Teacher-compensation experiments continue to proliferate, both in big districts and small ones. Here are a couple new examples that have caught my eye:
The first can be found in Newark’s new teacher contract, which, as my colleague Jason Tomassini reported, will use some of the district’s “Facebook money” to support bonuses of more than $12,000 for some teachers, if the tentative pact is approvd. (This is not unlike the bonus system in Washington D.C., which initially used foundation cash for funding.) The bonuses are getting a lot of attention, but to me, the more interesting feature about the Newark contract is that it explicitly ties regular raises to evaluations. In order to get an annual raise, teachers have to get a sufficient evaluation rating.
The contract also would establish a peer-review system, in which excellent teachers serve as mentors and evaluators for others. It will be interesting to see how this works in practice; as I’ve reported elsewhere, one limitation of such programs is that they’re usually only for brand-new teachers and struggling teachers, so those in the middle don’t necessarily reap the benefits.
Meanwhile, I finally touched base with Scott Moellenberndt, the superintendent of the Blissfield Community school district, one of only a few districts in Michigan to introduce a new compensation system per a state law there. (Background in this blog item, from earlier in the week.) He gave me a rundown of the system. Although the district got to set the parameters of the new system, the local union and teaching force had to agree to remove the traditional, step-and-lane salary structure from their contract, which they agreed to do.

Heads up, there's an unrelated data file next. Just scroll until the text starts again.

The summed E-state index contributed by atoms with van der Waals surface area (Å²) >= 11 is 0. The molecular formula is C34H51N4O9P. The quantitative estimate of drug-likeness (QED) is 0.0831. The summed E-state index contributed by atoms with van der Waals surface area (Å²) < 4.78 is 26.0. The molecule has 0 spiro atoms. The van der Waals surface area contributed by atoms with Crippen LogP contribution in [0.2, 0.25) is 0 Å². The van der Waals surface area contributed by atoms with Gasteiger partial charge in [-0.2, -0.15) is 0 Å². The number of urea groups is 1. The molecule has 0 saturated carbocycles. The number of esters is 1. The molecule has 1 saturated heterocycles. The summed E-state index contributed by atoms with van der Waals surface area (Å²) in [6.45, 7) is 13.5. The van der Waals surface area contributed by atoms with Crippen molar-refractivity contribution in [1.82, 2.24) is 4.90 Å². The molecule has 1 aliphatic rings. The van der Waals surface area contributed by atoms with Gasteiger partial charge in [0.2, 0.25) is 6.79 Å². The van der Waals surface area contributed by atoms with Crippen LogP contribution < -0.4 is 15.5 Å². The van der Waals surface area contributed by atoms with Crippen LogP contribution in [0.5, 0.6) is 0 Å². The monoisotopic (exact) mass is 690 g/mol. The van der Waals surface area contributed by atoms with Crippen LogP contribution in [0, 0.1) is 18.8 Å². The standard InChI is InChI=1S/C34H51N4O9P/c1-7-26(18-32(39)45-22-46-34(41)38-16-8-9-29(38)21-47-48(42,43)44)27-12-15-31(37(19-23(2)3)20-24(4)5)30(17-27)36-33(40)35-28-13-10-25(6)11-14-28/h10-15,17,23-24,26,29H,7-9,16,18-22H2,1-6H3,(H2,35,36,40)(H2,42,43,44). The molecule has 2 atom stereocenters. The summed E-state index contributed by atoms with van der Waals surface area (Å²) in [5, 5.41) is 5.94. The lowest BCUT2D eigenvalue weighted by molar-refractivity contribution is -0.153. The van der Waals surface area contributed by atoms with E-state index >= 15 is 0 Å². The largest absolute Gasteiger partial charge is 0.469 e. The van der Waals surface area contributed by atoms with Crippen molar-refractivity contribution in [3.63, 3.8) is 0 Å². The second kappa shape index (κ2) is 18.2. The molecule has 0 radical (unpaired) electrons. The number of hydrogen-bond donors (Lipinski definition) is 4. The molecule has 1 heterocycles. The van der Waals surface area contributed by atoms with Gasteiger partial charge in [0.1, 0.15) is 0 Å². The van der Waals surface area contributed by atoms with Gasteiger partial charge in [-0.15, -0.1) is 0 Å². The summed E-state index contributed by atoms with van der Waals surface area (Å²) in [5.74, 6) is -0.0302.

The program now splits performance-pay incentives into units of $200 each. Each teacher can earn up to three units in the first year of the system. To get all three units, they’ll have to satisfy a student-growth measure, get an “effective” or “highly effective” evaluation rating, and achieve 9 credit hours of continuing education.
As the system matures, the district wants to increase the value of the units for the best teachers: If a teacher has a “highly effective” rating for at least three years, the units would each be worth $400, and five or more years years, $600.
These units increase base salary, unless a teacher has already reached a predetermined salary cap. Teachers can also earn one-off bonuses for participating in extracurricular activities.
Mr. Moellenberndt said that the system will be flexible, so that he and the board can review it annually and tweak it in accordance with budgets and feedback from administrators and teachers, rather than being locked in, as under the former schedule.
“We really think that is a free-enterprise approach, in that you’re rewarding excellence and you’re keeping key contributors to your organizational success,” the superintendent said.
A version of this news article first appeared in the Teacher Beat blog.